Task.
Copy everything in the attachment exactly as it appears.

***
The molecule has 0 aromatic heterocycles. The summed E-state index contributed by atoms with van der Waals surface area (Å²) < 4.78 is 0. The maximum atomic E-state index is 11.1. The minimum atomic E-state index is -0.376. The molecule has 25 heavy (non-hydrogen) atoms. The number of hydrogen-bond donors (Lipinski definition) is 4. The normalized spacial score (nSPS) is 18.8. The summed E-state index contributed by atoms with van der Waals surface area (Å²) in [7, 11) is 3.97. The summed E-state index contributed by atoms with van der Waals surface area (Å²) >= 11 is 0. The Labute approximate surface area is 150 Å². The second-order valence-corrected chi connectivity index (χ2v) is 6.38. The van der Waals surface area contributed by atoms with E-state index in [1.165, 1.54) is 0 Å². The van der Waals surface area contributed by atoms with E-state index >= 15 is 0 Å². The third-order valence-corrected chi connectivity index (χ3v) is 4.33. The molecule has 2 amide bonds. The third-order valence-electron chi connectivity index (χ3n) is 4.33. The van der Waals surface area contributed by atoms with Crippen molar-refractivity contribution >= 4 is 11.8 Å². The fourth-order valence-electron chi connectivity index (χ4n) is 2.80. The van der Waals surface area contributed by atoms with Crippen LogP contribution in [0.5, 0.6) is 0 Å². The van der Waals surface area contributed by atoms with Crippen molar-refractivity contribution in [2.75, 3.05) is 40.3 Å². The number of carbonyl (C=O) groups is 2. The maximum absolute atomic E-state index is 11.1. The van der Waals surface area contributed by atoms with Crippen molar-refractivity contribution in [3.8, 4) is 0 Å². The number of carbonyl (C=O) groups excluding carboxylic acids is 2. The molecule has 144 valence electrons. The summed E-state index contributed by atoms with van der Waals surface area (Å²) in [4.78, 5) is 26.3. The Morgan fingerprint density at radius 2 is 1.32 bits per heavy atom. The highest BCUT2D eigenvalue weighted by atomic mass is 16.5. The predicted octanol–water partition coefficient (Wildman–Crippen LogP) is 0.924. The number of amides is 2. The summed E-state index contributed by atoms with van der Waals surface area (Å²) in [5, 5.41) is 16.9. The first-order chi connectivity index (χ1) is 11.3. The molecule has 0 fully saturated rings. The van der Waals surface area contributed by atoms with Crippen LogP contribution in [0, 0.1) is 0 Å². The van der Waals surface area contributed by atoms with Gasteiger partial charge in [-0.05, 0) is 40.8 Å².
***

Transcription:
The molecule has 0 aromatic heterocycles. The summed E-state index contributed by atoms with van der Waals surface area (Å²) < 4.78 is 0. The maximum atomic E-state index is 11.1. The minimum atomic E-state index is -0.376. The molecule has 25 heavy (non-hydrogen) atoms. The number of hydrogen-bond donors (Lipinski definition) is 4. The normalized spacial score (nSPS) is 18.8. The summed E-state index contributed by atoms with van der Waals surface area (Å²) in [7, 11) is 3.97. The summed E-state index contributed by atoms with van der Waals surface area (Å²) >= 11 is 0. The Labute approximate surface area is 150 Å². The second-order valence-corrected chi connectivity index (χ2v) is 6.38. The van der Waals surface area contributed by atoms with E-state index in [1.165, 1.54) is 0 Å². The van der Waals surface area contributed by atoms with E-state index >= 15 is 0 Å². The third-order valence-corrected chi connectivity index (χ3v) is 4.33. The molecule has 2 amide bonds. The third-order valence-electron chi connectivity index (χ3n) is 4.33. The van der Waals surface area contributed by atoms with Crippen molar-refractivity contribution >= 4 is 11.8 Å². The fourth-order valence-electron chi connectivity index (χ4n) is 2.80. The van der Waals surface area contributed by atoms with Crippen LogP contribution in [0.5, 0.6) is 0 Å². The van der Waals surface area contributed by atoms with Crippen molar-refractivity contribution in [2.75, 3.05) is 40.3 Å². The number of carbonyl (C=O) groups is 2. The maximum absolute atomic E-state index is 11.1. The van der Waals surface area contributed by atoms with Crippen molar-refractivity contribution in [3.8, 4) is 0 Å². The number of carbonyl (C=O) groups excluding carboxylic acids is 2. The molecule has 144 valence electrons. The summed E-state index contributed by atoms with van der Waals surface area (Å²) in [4.78, 5) is 26.3. The Morgan fingerprint density at radius 2 is 1.32 bits per heavy atom. The highest BCUT2D eigenvalue weighted by atomic mass is 16.5. The predicted octanol–water partition coefficient (Wildman–Crippen LogP) is 0.924. The number of amides is 2. The summed E-state index contributed by atoms with van der Waals surface area (Å²) in [5, 5.41) is 16.9. The first-order chi connectivity index (χ1) is 11.3. The molecule has 0 fully saturated rings. The van der Waals surface area contributed by atoms with Crippen LogP contribution in [0, 0.1) is 0 Å². The van der Waals surface area contributed by atoms with Gasteiger partial charge in [-0.05, 0) is 40.8 Å².